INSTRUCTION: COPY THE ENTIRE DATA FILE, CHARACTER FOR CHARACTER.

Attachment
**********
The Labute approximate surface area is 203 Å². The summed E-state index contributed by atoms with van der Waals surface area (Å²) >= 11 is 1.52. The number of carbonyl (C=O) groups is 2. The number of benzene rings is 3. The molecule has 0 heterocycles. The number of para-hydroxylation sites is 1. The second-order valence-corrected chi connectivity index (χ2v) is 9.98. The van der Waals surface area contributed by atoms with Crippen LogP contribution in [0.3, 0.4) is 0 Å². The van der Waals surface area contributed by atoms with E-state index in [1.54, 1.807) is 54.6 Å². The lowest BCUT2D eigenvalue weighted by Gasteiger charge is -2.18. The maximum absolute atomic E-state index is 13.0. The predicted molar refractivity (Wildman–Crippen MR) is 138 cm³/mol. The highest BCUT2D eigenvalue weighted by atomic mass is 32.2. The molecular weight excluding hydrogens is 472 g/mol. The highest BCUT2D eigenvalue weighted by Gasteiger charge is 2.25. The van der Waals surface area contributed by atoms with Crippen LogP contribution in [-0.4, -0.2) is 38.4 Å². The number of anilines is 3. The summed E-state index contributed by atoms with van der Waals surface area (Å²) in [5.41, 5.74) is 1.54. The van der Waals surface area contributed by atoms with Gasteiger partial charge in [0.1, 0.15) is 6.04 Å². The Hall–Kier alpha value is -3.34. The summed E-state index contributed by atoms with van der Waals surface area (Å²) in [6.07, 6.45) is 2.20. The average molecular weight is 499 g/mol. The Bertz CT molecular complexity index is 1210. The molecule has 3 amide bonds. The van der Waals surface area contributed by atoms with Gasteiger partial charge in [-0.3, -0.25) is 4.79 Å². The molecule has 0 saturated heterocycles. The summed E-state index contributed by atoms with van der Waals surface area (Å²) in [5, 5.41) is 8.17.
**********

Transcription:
The Labute approximate surface area is 203 Å². The summed E-state index contributed by atoms with van der Waals surface area (Å²) >= 11 is 1.52. The number of carbonyl (C=O) groups is 2. The number of benzene rings is 3. The molecule has 0 heterocycles. The number of para-hydroxylation sites is 1. The second-order valence-corrected chi connectivity index (χ2v) is 9.98. The van der Waals surface area contributed by atoms with Crippen LogP contribution in [0.3, 0.4) is 0 Å². The van der Waals surface area contributed by atoms with E-state index in [1.54, 1.807) is 54.6 Å². The lowest BCUT2D eigenvalue weighted by Gasteiger charge is -2.18. The maximum absolute atomic E-state index is 13.0. The predicted molar refractivity (Wildman–Crippen MR) is 138 cm³/mol. The highest BCUT2D eigenvalue weighted by atomic mass is 32.2. The molecular weight excluding hydrogens is 472 g/mol. The highest BCUT2D eigenvalue weighted by Gasteiger charge is 2.25. The van der Waals surface area contributed by atoms with Crippen LogP contribution in [-0.4, -0.2) is 38.4 Å². The number of anilines is 3. The summed E-state index contributed by atoms with van der Waals surface area (Å²) in [5.41, 5.74) is 1.54. The van der Waals surface area contributed by atoms with Gasteiger partial charge in [0.1, 0.15) is 6.04 Å². The Hall–Kier alpha value is -3.34. The summed E-state index contributed by atoms with van der Waals surface area (Å²) in [6.07, 6.45) is 2.20. The average molecular weight is 499 g/mol. The Bertz CT molecular complexity index is 1210. The molecule has 3 amide bonds. The van der Waals surface area contributed by atoms with Gasteiger partial charge in [-0.3, -0.25) is 4.79 Å². The molecule has 0 saturated heterocycles. The summed E-state index contributed by atoms with van der Waals surface area (Å²) in [5, 5.41) is 8.17.